Most Florida residents age 45 and older have experiences as family caregivers, or believe they are likely to be caregivers in the future. Florida residents age 45 and older say they have provided care — either currently (21%) or in the past (48%) — on an unpaid basis for an adult loved one who is ill, frail, elderly or has a disability. Of those who have never provided care, nearly half (49%) say it is at least somewhat likely that they will do so in the future. Typical family caregivers in Florida are women (65%) and over 55 years old (80%). They are likely to be married (61%), and have a college degree (67%). The average age of the person they care for is 65 years or older.
Key findings include the following:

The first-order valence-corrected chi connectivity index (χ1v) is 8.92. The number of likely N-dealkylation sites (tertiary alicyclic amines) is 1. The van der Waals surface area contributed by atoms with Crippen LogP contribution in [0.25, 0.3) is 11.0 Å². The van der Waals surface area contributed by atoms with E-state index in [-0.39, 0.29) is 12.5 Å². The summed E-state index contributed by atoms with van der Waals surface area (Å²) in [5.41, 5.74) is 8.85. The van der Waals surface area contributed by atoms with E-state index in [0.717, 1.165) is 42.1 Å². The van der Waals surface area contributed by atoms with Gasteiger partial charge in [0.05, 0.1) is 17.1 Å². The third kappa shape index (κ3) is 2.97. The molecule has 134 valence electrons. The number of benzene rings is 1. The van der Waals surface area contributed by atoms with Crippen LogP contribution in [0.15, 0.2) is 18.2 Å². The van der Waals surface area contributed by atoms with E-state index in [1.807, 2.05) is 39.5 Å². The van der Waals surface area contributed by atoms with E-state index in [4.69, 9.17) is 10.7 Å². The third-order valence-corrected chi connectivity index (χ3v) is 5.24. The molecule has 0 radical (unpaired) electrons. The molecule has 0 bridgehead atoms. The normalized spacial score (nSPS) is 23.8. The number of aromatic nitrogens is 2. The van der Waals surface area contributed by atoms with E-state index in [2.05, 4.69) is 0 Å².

- Both current and former caregivers have provided care in a myriad of ways, with about 80 percent assisting with complex care like medication management (79%).
- The vast majority of Florida registered voters age 45-plus strongly support proposals to help family caregivers care for their loved ones and continue to work.
- Many (71%) current and past caregivers say it is likely that they will need to provide care again in the future.
- Nearly 90 percent of Florida registered voters age 45-plus support measures to use surplus state budget funds to end waiting lists for critical services (87%).
AARP Florida commissioned a telephone survey of 1,965 registered voters age 45-plus to learn about their experiences with family caregiving. This report highlights results from residents interviewed between May 27 and June 16, 2016. The data was weighted to reflect registered voters in Florida age 45-plus. For more information contact ABonner@aarp.org.
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